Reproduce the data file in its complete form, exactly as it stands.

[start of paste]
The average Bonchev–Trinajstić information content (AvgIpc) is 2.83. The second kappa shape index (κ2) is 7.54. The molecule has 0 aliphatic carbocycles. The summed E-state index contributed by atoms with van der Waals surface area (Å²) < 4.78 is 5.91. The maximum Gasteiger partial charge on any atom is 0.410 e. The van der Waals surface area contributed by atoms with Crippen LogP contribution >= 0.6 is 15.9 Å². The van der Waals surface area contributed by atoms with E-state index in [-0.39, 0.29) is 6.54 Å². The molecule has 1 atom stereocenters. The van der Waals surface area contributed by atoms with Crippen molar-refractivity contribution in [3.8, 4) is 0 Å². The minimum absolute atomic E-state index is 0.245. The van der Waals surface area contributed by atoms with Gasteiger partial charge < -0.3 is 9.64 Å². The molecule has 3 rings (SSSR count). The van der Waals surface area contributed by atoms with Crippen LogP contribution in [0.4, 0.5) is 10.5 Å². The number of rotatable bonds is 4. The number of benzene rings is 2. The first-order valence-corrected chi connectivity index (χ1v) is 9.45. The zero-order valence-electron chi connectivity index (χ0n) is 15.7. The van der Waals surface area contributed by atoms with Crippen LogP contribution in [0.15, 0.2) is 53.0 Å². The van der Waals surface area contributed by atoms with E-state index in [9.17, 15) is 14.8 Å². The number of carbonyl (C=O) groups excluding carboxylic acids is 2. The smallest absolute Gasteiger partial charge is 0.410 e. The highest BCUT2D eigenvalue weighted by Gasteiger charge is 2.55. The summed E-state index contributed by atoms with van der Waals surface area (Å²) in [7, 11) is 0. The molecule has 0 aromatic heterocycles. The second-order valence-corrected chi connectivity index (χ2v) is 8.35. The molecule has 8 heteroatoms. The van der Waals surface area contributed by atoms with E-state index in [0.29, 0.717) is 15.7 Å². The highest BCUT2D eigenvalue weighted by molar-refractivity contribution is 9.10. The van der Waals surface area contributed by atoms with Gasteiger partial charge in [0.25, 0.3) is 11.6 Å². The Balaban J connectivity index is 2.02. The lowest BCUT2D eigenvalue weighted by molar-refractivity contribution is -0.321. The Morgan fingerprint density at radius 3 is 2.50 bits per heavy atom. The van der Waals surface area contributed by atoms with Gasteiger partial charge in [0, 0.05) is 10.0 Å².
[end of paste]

The average Bonchev–Trinajstić information content (AvgIpc) is 2.83. The second kappa shape index (κ2) is 7.54. The molecule has 0 aliphatic carbocycles. The summed E-state index contributed by atoms with van der Waals surface area (Å²) < 4.78 is 5.91. The maximum Gasteiger partial charge on any atom is 0.410 e. The van der Waals surface area contributed by atoms with Crippen LogP contribution >= 0.6 is 15.9 Å². The van der Waals surface area contributed by atoms with E-state index in [-0.39, 0.29) is 6.54 Å². The molecule has 1 atom stereocenters. The van der Waals surface area contributed by atoms with Crippen molar-refractivity contribution in [3.8, 4) is 0 Å². The minimum absolute atomic E-state index is 0.245. The van der Waals surface area contributed by atoms with Gasteiger partial charge < -0.3 is 9.64 Å². The molecule has 3 rings (SSSR count). The van der Waals surface area contributed by atoms with Crippen LogP contribution in [0.4, 0.5) is 10.5 Å². The number of rotatable bonds is 4. The number of benzene rings is 2. The first-order valence-corrected chi connectivity index (χ1v) is 9.45. The zero-order valence-electron chi connectivity index (χ0n) is 15.7. The van der Waals surface area contributed by atoms with Crippen LogP contribution in [0.15, 0.2) is 53.0 Å². The van der Waals surface area contributed by atoms with E-state index in [9.17, 15) is 14.8 Å². The number of carbonyl (C=O) groups excluding carboxylic acids is 2. The smallest absolute Gasteiger partial charge is 0.410 e. The highest BCUT2D eigenvalue weighted by Gasteiger charge is 2.55. The summed E-state index contributed by atoms with van der Waals surface area (Å²) in [7, 11) is 0. The molecule has 0 aromatic heterocycles. The second-order valence-corrected chi connectivity index (χ2v) is 8.35. The molecule has 8 heteroatoms. The van der Waals surface area contributed by atoms with E-state index in [0.29, 0.717) is 15.7 Å². The highest BCUT2D eigenvalue weighted by molar-refractivity contribution is 9.10. The van der Waals surface area contributed by atoms with Gasteiger partial charge in [0.25, 0.3) is 11.6 Å². The Balaban J connectivity index is 2.02. The lowest BCUT2D eigenvalue weighted by molar-refractivity contribution is -0.321. The Morgan fingerprint density at radius 3 is 2.50 bits per heavy atom. The van der Waals surface area contributed by atoms with Gasteiger partial charge in [0, 0.05) is 10.0 Å².